When was the last time you listened to a song with lyrics so simple, it seemed like a poem; but at the same time amazed you with the effect those simple words had on the song? I’m guessing you’ll have to recollect songs from the past thirty years and then sort your way through them. I came across this song on the morning of Christmas Eve, whilst I was strolling around in a mall, wondering what I should buy for my family. The moment the song was played, my ears commanded my brain to stop analyzing the discounted goods and listen to the song. I stood still, enjoying the warmth generated as the simple lyrics echoed through my ears. Thankfully, I could muster up some common sense and whip out my smartphone, start the ‘Shazam‘ app (thank God for technology), and identify the song. As soon as the result came up, I breathed a sigh of relief and continued with my not-so-successful shopping venture. The simplicity of the song really got to me, and I was so obsessed with the tune of the song that I drove past my house three times. Go ahead, give it a listen.
History: ‘Same Old Lang Syne‘ is a song composed by Dan Fogelberg. The song was released to the public in 1980 as a single, only to be re-released as a part of his album titled ‘The Innocent Age‘ (1981). The song peaked at Number 9 on the Billboard Hot 100 charts. It is also one of the most frequently played songs on Christmas Eve (keep your ears open in the mall!). The song, as I suspected, is an autobiographical incident. He was visiting home after a long musical tour, when he happened to run into his old lover in the nearby grocery store. As the song suggests, they awkwardly exchanged pleasantries and decided to spend some time catching up. What follows is accurately described in the song. Jill (Dan’s former girlfriend) heard the song, and pointed out two mistakes he made – Her eyes were green, not blue; and the man she married was a teacher, not an architect. The fact being that she didn’t come forward with these inaccuracies, as it would disrupt Dan’s marriage. For the complete story, click here. There is only one version of this song, viz. the 5 Minute 20 Second Album Version.
What the song conveys: It’s painfully simple, really. The song is written in First person, and it starts with a man stumbling upon his former lover in a grocery store. They exchange awkward formalities, and decide to catch up on all the time lost. They go to have drinks in a nearby bar, but find it’s closed. Hence, they get a six-pack from the liquor store and carry on with the conversation in her car. She tells him that she’s married to an architect and, though she’d love to say it, isn’t really happy. She acknowledges his success as a singer, and proceeds to leave by giving him a kiss and driving away to her normal life.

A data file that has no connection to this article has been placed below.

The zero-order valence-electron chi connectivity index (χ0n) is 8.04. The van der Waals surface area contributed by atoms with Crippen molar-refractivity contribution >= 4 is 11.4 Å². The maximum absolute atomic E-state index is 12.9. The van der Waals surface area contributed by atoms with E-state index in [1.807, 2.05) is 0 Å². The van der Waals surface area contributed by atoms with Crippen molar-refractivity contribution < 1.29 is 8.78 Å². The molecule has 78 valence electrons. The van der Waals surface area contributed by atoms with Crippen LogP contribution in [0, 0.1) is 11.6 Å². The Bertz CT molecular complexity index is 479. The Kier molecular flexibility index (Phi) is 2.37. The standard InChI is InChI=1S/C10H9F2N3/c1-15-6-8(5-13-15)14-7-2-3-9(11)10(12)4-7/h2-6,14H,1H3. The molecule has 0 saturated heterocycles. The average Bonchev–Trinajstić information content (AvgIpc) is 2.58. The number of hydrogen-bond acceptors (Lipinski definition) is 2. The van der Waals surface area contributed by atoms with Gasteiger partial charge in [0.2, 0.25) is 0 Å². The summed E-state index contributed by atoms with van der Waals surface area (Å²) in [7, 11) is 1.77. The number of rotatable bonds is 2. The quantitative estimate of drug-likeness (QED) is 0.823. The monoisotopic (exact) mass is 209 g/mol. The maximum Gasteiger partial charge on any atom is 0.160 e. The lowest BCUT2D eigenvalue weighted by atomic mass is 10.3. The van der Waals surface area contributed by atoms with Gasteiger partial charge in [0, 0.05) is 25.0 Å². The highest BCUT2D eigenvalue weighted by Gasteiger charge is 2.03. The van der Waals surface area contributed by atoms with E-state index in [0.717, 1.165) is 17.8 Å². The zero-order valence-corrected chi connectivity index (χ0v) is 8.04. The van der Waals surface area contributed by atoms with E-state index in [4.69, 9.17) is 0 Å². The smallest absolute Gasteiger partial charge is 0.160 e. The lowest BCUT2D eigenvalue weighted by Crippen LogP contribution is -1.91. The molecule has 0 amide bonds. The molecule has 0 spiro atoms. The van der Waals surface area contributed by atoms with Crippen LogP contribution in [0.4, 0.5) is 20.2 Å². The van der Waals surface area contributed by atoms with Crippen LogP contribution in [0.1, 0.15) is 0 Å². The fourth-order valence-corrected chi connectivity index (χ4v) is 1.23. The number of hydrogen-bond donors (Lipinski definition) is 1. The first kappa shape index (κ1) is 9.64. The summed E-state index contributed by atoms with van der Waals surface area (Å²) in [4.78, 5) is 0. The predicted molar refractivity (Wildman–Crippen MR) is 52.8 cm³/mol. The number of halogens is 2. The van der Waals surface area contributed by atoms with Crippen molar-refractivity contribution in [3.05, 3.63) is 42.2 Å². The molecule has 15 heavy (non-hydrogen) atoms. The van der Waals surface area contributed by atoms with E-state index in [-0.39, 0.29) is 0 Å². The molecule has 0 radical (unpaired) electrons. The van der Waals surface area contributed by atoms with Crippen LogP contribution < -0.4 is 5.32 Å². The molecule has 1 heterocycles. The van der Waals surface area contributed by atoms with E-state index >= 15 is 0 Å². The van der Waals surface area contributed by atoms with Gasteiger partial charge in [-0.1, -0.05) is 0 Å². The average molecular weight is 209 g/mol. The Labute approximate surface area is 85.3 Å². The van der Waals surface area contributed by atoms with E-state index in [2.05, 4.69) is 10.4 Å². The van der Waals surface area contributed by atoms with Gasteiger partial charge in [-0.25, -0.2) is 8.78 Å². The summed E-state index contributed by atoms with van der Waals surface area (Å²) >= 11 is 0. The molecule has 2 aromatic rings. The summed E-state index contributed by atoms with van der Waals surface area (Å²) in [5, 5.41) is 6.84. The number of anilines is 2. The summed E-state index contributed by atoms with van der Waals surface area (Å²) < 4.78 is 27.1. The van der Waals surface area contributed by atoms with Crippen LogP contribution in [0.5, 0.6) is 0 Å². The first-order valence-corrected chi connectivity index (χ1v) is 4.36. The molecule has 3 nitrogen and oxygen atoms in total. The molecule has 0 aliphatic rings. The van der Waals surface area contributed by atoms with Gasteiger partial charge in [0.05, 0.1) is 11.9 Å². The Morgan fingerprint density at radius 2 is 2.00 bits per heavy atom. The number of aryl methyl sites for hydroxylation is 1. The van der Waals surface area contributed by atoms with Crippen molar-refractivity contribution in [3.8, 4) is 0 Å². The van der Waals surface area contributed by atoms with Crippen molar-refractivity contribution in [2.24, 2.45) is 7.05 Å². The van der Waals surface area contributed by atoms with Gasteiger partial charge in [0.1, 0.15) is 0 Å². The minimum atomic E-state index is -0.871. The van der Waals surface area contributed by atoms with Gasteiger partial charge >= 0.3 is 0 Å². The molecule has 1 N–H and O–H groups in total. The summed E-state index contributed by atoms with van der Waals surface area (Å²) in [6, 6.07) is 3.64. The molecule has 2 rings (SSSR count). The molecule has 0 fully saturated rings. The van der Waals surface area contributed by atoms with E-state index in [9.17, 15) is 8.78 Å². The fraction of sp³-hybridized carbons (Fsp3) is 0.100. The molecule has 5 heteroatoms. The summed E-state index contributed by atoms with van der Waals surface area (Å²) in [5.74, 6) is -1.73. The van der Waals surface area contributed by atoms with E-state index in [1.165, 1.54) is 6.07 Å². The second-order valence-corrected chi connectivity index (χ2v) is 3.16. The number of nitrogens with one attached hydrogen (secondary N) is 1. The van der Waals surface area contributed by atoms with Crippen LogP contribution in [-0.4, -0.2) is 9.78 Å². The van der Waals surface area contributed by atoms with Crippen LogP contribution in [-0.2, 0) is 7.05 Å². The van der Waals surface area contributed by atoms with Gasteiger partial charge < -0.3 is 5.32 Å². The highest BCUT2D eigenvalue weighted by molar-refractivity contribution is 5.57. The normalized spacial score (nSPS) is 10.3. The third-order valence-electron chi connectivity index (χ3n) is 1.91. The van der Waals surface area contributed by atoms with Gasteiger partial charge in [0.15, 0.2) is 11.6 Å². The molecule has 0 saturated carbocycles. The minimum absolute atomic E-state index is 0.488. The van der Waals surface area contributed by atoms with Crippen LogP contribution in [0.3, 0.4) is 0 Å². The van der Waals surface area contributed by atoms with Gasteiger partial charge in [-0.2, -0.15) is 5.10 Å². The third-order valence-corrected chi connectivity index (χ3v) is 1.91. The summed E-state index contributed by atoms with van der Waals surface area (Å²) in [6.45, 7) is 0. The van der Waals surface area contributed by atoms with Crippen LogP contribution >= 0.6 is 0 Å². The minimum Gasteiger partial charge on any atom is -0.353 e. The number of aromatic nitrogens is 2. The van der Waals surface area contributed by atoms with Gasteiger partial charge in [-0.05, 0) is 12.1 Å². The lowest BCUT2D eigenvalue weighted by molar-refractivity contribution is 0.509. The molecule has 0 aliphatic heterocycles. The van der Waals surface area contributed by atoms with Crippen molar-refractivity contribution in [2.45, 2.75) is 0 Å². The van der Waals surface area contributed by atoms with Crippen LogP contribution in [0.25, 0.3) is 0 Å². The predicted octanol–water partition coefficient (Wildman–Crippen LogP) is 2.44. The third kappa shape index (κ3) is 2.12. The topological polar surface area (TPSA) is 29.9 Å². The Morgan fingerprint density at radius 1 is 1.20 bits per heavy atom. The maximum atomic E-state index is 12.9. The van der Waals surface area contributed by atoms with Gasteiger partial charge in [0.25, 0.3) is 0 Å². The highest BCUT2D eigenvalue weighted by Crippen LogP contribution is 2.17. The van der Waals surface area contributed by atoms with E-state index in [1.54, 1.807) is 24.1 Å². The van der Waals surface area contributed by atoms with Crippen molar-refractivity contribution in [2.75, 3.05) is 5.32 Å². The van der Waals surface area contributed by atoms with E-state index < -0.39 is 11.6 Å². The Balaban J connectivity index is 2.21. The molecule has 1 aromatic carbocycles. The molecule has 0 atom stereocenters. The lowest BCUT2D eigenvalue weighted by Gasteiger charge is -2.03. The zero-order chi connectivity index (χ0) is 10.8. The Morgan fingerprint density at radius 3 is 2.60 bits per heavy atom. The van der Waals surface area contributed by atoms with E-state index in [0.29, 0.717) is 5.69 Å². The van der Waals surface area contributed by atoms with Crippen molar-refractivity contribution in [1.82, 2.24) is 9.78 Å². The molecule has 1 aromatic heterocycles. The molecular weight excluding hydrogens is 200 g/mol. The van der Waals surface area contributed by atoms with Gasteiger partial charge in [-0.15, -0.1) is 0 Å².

Review: The song starts with a soothing piano note (Fogelberg), and Fogelberg initiates the vocals at 00:19. As you must have already heard, the lyrics are dreadfully simple, and powerful too. This song stands up proudly among many others and proves that it isn’t necessary to have complex words thrown in a song just to make it listenable; and that sometimes, all it takes is a simple poetic approach. The first verse, which describes their meeting, ends at 00:54. A short piano interlude ensues, after which the second verse follows suit at 01:12. Again, the simplicity of the song is the winning formula. This verse describes the transition of their conversation from the grocery store to her car. The chorus follows right after the second stanza has its share of the spotlight (01:48). The chorus features Fogelberg in a slightly higher pitch and tone. The third stanza, however, brings things back to normal (02:04). This part describes the current happenings in the woman’s life (with a nice little double entendre added in there. Tell me what you thought it was in the comments). As the third verse ends at 02:58, the chorus takes over again, and loops a second time (with slight modifications in the last two lines). The song audibly slows down after the second repetition, with the beats fading off, and extra emphasis added to the piano. The last stanza always seems to catch my attention, as the last four lines (for me) are the best lines of the song. They are:
“Just For a Moment I Was Back In School,
And Felt That Old Familiar Pain;
And As I Turned To Make My Way Back Home,
The Snow Turned Into Rain”
Beautiful, isn’t it? The song gradually fades off, ending with the original ‘Auld Lang Syne’ piano piece. If you’ve really liked the song, I’m sure you won’t hesitate hitting the repeat button again! R.I.P Dan Fogelberg!
Lyrics For “Same Old Lang Syne”: http://artists.letssingit.com/dan-fogelberg-lyrics-same-old-lang-syne-hpx5xm1#axzz2k98mbQcV
Download Link For “Same Old Lang Syne”: http://www.dididoo.com/fordid/ddd/SameOldLangSyne.mp3 (Right Click on Link, Click ‘Save Link/Target As’)